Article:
When you obtain an adjuster license in Texas, there are certain responsibilities you must fulfill to keep it active. It's important to notify the Texas Department of Insurance immediately if you change your address, and you must submit a renewal request with the appropriate fee every two years. In Texas, insurance licenses expire every two years on the day of your birth, depending on the anniversary of your original license year. In addition to renewing your license every two years, you must also complete 24 hours of continuing education (CE) to maintain your license.
The online licensing course for adjusters of all lines in Texas is a 40-hour course. The School of Adjusters will give you up to 6 months (starting from the date of purchase) to complete this course and the final exam. It usually takes our students between 4 days and 3 weeks to finish the entire course and the final exam. If the course expires, you'll need to buy it again, but you won't lose all your information as our system will keep track of your progress and you can resume it from where you left off. Texas also grants reciprocal licenses to appraisers who are licensed in their home state or who hold a license from the designated state of residence (DHS), provided that that state grants reciprocal licenses to Texas appraisers.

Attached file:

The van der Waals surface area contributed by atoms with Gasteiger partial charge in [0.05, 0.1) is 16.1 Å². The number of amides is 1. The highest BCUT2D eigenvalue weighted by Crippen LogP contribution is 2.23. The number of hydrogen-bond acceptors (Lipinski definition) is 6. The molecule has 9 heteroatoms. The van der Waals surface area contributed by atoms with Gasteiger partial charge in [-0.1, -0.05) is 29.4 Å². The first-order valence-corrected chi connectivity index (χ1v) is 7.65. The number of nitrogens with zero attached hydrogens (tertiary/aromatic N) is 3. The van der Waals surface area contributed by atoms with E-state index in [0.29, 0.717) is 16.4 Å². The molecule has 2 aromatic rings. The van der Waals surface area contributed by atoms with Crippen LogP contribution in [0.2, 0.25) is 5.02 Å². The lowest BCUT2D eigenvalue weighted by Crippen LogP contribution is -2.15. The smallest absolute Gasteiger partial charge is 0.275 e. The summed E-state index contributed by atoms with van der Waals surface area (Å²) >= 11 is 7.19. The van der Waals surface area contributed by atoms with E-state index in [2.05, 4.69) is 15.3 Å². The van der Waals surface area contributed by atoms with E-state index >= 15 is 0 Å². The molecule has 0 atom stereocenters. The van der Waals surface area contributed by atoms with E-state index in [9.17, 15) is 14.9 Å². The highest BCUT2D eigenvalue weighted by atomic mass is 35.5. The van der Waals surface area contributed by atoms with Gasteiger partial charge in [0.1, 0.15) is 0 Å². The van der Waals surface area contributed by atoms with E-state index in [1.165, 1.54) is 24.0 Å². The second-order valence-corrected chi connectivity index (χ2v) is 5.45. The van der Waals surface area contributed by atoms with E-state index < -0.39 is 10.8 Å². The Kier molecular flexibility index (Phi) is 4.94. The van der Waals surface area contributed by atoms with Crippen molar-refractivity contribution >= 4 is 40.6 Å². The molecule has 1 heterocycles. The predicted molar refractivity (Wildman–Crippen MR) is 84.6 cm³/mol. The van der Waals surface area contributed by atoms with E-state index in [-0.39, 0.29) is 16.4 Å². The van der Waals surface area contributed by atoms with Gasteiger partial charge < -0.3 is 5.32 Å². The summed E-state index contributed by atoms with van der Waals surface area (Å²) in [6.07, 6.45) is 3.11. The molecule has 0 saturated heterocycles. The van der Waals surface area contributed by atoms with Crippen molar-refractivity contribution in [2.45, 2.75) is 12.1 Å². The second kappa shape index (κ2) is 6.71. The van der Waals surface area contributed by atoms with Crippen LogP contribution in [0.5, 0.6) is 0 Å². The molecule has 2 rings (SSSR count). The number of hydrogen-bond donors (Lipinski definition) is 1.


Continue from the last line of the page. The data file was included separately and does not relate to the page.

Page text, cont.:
Some states require that you obtain an insurance adjuster's license in your state before applying for a Texas adjuster license. Independent adjusters and CAT adjusters get the most out of their license and usually only work five to six months a year. The first step in obtaining your appraiser license is to complete the pre-license course “All Lines” or “Property & Casualty Adjuster Adjuster”. Reciprocity means that an adjuster who holds a state residence license can apply for an appraiser's license in another state without having to take that state's exam.
A list is a list of disaster signatures (see the Adaptation Contractors List on the navigation button for professional support) that contains qualified adjusters that are ready to be deployed in the event of a storm or disaster. If you live in one of the other states, you must first obtain the appraiser's license from your home state and then you can obtain a Texas appraiser's license.